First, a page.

To determine the habitat at each site in 1990, we used an updated dataset of the UK Land Cover Map 1990 (LCM1990) (Rowland et al. 2017b). The original LCM1990 (Fuller et al. 1993), is not directly comparable with Land Cover Map 2015 (LCM2015) (Rowland et al. 2017a) because it uses different land cover classes and has a different spatial structure. To make it comparable with LCM2015, our updated 1990 Land Cover dataset (Rowland et al. 2017b), was created using the same methodology as that used to create the LCM2015. Using ArcGIS on the revised LCM1990, we assigned the habitat for each site as that with the largest percentage cover in the site. Since the updated LCM1990 does not yet have full coverage across Dorset, 441 sites could not be assessed and were removed from the study (Fig. 2). We used the same methodology with LCM2015 to identify the main habitat type for each site in 2015.
Combining habitat time series data
Habitat data for the 1930s, 1950s, 1980s, 1990 and 2015 were standardised using Table 1. The habitat classifications from the 1930s, 1950s, 1980s and the LCMs were largely similar, as they were all based on Jackson (2000) broad habitat categories. We generated transition matrices between each time period, with partially converted sites being classified as lost. This highlighted any apparent habitat changes that were unlikely to occur in reality, for example acid grassland converting to calcareous grassland. Where unlikely conversions were identified in 1990 (where both 1980 and 2015 remained consistent), we checked aerial photography for the closest time period available, 2002 (Dorset County Council 2018). This resolved issues for a number of urban sites, which were identified as improved grassland in the LCMs due to large gardens with extensive lawns. This left a total of 3784 sites for analysis, where the broad habitat was known in each time period. Since the methodology we used for classifying habitats in the latter periods (1990 and 2015 used the Land Cover Maps), was quite different from the previous time points, we performed validation using additional datasets to assess the accuracy and consistency of the time series across all periods, which we describe in Appendix 1. This provided us with a high level of confidence in our classifications.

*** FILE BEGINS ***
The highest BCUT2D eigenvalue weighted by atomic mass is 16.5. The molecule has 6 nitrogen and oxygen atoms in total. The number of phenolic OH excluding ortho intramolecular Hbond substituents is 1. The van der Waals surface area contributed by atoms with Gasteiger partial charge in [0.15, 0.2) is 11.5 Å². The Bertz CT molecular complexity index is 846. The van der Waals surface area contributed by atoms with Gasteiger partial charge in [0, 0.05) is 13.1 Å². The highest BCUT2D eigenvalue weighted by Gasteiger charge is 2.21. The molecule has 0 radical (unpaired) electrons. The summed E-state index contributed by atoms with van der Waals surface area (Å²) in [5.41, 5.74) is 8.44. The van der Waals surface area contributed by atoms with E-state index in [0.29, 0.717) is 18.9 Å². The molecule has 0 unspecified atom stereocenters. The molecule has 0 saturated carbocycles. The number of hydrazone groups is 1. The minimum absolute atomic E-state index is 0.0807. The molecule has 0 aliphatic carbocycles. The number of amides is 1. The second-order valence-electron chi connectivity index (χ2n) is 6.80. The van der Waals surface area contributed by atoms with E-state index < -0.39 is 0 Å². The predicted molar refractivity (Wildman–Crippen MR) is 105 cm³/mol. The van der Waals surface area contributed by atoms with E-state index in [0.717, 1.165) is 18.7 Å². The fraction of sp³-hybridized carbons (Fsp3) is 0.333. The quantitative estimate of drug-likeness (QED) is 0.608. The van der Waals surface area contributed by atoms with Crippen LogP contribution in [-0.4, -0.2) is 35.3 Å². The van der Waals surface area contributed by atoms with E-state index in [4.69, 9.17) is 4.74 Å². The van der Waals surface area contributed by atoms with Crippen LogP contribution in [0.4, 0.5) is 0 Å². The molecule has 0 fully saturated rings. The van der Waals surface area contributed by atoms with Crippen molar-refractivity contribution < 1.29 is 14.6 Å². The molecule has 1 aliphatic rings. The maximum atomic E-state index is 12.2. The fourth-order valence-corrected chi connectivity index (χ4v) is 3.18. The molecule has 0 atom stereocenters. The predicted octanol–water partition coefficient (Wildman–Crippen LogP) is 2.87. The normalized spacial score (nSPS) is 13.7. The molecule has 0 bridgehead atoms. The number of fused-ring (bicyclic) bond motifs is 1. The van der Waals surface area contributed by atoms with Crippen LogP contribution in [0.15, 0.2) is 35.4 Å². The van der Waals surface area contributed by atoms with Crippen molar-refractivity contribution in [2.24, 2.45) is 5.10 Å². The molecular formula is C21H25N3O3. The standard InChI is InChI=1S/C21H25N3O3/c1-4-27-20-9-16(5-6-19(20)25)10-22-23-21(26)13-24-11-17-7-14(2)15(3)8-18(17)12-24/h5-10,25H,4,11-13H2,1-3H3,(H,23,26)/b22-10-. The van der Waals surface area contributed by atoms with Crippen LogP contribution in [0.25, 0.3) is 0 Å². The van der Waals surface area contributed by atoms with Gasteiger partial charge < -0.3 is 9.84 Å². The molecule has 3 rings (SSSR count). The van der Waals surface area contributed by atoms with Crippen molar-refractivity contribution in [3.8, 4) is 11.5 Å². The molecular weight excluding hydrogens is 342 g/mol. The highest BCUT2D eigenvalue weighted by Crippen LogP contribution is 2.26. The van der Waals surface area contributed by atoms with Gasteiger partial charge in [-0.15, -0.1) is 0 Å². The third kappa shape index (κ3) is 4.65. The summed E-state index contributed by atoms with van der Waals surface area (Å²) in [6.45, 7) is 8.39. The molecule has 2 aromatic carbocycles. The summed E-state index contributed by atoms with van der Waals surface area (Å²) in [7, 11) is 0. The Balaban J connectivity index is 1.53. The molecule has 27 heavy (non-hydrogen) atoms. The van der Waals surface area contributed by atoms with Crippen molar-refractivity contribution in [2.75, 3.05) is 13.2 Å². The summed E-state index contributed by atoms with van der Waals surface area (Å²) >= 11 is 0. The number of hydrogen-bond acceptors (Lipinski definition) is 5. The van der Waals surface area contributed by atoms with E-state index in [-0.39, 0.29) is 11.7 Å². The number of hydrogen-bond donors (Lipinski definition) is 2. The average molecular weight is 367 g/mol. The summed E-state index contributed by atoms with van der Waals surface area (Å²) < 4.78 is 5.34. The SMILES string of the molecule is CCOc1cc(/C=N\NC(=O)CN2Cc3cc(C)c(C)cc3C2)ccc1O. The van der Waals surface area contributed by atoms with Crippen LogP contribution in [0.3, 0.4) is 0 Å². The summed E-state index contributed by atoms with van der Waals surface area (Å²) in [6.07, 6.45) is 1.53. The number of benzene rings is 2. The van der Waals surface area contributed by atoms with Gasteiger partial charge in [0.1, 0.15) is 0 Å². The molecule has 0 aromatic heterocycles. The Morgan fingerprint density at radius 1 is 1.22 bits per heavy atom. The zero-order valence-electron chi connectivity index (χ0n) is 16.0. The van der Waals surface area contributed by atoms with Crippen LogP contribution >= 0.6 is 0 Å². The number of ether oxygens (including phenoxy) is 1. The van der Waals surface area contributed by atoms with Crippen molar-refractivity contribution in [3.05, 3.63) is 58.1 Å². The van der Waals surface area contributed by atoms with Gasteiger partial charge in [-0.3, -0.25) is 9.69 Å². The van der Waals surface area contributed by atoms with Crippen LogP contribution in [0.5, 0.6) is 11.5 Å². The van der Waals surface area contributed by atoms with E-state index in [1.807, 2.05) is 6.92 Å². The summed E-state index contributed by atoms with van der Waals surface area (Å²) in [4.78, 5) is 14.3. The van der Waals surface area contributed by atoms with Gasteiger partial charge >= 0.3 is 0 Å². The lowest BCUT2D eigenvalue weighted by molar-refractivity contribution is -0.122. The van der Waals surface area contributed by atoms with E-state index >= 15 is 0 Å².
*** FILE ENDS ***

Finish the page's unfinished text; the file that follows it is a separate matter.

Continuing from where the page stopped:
To examine whether the losses of semi-natural habitats (acid grassland, broadleaved woodland, calcareous grassland, fen, marsh and swamp, heathland and neutral grassland) were linear over time, we constructed general linear models (GLMs) and generalized additive models (GAMs), with year as the dependent variable. GAMs are often used to detect non-linearity in time series data (Granadeiro et al. 2004; Watson et al. 2018). Where the AIC difference between the GLM and GAM was less than 2, we took this as providing evidence for little difference between the models (Burnham and Anderson 2002), and so the GAM model was rejected and we concluded the pattern was linear. Where this was not the case, we included year as a smoother term in the GAM model using the “mgcv” package (Wood 2017) in R v3.0.2 (R Core Team 2017).
For each time period, we identified those sites in which the habitat type changed and used Chi squared tests to examine whether new habitat types fitted a null hypothesis of a random distribution of different types. Separate Chi squared tests were performed according to the original habitat type; neutral grassland, calcareous grassland, fen, marsh and swamp, heathland and acid grassland. When assessing what habitats changed into, those with a low coverage were combined into an “other” category (coastal, water, fen, marsh, swamp, acid grassland, calcareous grassland, heathland, mosaic and inland rock) for this analysis. Where the assumptions required for a Chi squared test were not met, we used Fisher’s exact test for small sample sizes.